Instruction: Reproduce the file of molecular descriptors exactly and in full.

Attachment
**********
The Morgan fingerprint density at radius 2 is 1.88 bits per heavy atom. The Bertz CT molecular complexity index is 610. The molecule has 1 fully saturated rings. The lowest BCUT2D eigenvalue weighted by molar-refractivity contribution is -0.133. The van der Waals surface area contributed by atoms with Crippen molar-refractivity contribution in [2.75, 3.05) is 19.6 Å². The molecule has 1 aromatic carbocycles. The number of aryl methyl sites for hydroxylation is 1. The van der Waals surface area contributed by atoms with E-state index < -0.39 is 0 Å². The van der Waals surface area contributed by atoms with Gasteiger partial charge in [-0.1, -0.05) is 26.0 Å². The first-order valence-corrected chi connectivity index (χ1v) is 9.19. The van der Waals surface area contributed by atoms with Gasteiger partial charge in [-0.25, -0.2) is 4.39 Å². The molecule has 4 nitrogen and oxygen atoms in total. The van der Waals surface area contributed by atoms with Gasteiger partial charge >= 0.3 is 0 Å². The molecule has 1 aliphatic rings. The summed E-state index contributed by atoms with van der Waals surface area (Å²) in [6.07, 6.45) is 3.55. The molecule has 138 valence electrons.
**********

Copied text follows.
The Morgan fingerprint density at radius 2 is 1.88 bits per heavy atom. The Bertz CT molecular complexity index is 610. The molecule has 1 fully saturated rings. The lowest BCUT2D eigenvalue weighted by molar-refractivity contribution is -0.133. The van der Waals surface area contributed by atoms with Crippen molar-refractivity contribution in [2.75, 3.05) is 19.6 Å². The molecule has 1 aromatic carbocycles. The number of aryl methyl sites for hydroxylation is 1. The van der Waals surface area contributed by atoms with E-state index < -0.39 is 0 Å². The van der Waals surface area contributed by atoms with Gasteiger partial charge in [-0.1, -0.05) is 26.0 Å². The first-order valence-corrected chi connectivity index (χ1v) is 9.19. The van der Waals surface area contributed by atoms with Gasteiger partial charge in [-0.25, -0.2) is 4.39 Å². The molecule has 4 nitrogen and oxygen atoms in total. The van der Waals surface area contributed by atoms with Gasteiger partial charge >= 0.3 is 0 Å². The molecule has 1 aliphatic rings. The summed E-state index contributed by atoms with van der Waals surface area (Å²) in [6.07, 6.45) is 3.55. The molecule has 138 valence electrons.